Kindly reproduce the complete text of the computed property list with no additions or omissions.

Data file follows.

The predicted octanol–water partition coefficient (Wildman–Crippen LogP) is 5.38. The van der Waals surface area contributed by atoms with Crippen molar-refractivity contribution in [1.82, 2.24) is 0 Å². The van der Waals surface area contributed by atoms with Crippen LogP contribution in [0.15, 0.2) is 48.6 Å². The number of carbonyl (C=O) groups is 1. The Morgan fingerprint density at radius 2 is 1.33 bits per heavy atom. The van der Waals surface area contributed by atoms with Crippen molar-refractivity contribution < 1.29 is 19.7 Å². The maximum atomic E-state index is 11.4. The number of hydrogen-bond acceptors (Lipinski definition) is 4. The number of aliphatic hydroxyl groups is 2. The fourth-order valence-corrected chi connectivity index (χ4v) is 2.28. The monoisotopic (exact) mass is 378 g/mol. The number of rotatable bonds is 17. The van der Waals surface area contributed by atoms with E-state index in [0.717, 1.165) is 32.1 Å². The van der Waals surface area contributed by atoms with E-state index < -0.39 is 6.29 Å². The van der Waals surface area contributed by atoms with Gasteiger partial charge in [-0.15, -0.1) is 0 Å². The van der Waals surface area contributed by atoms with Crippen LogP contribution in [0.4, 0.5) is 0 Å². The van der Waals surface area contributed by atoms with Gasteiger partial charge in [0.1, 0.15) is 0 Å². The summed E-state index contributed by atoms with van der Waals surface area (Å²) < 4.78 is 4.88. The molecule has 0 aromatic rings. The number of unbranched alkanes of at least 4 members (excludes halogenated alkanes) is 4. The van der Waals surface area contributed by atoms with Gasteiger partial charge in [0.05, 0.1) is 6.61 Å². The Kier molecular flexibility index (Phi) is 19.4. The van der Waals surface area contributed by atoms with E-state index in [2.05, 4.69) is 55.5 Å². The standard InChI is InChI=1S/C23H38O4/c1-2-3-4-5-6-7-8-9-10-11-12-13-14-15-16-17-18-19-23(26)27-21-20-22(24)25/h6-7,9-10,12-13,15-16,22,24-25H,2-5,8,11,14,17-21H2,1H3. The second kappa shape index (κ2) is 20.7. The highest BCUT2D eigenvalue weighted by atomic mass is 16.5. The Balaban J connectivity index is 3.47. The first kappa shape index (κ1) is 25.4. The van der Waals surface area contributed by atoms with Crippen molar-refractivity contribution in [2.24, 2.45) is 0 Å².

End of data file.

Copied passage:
The predicted octanol–water partition coefficient (Wildman–Crippen LogP) is 5.38. The van der Waals surface area contributed by atoms with Crippen molar-refractivity contribution in [1.82, 2.24) is 0 Å². The van der Waals surface area contributed by atoms with Crippen LogP contribution in [0.15, 0.2) is 48.6 Å². The number of carbonyl (C=O) groups is 1. The Morgan fingerprint density at radius 2 is 1.33 bits per heavy atom. The van der Waals surface area contributed by atoms with Crippen molar-refractivity contribution < 1.29 is 19.7 Å². The maximum atomic E-state index is 11.4. The number of hydrogen-bond acceptors (Lipinski definition) is 4. The number of aliphatic hydroxyl groups is 2. The fourth-order valence-corrected chi connectivity index (χ4v) is 2.28. The monoisotopic (exact) mass is 378 g/mol. The number of rotatable bonds is 17. The van der Waals surface area contributed by atoms with E-state index in [0.717, 1.165) is 32.1 Å². The van der Waals surface area contributed by atoms with E-state index < -0.39 is 6.29 Å². The van der Waals surface area contributed by atoms with Gasteiger partial charge in [-0.15, -0.1) is 0 Å². The van der Waals surface area contributed by atoms with Crippen LogP contribution in [0.4, 0.5) is 0 Å². The van der Waals surface area contributed by atoms with Gasteiger partial charge in [0.1, 0.15) is 0 Å². The summed E-state index contributed by atoms with van der Waals surface area (Å²) < 4.78 is 4.88. The molecule has 0 aromatic rings. The number of unbranched alkanes of at least 4 members (excludes halogenated alkanes) is 4. The van der Waals surface area contributed by atoms with Gasteiger partial charge in [0.05, 0.1) is 6.61 Å². The Kier molecular flexibility index (Phi) is 19.4. The van der Waals surface area contributed by atoms with E-state index in [2.05, 4.69) is 55.5 Å². The standard InChI is InChI=1S/C23H38O4/c1-2-3-4-5-6-7-8-9-10-11-12-13-14-15-16-17-18-19-23(26)27-21-20-22(24)25/h6-7,9-10,12-13,15-16,22,24-25H,2-5,8,11,14,17-21H2,1H3. The second kappa shape index (κ2) is 20.7. The highest BCUT2D eigenvalue weighted by atomic mass is 16.5. The Balaban J connectivity index is 3.47. The first kappa shape index (κ1) is 25.4. The van der Waals surface area contributed by atoms with Crippen molar-refractivity contribution in [2.24, 2.45) is 0 Å².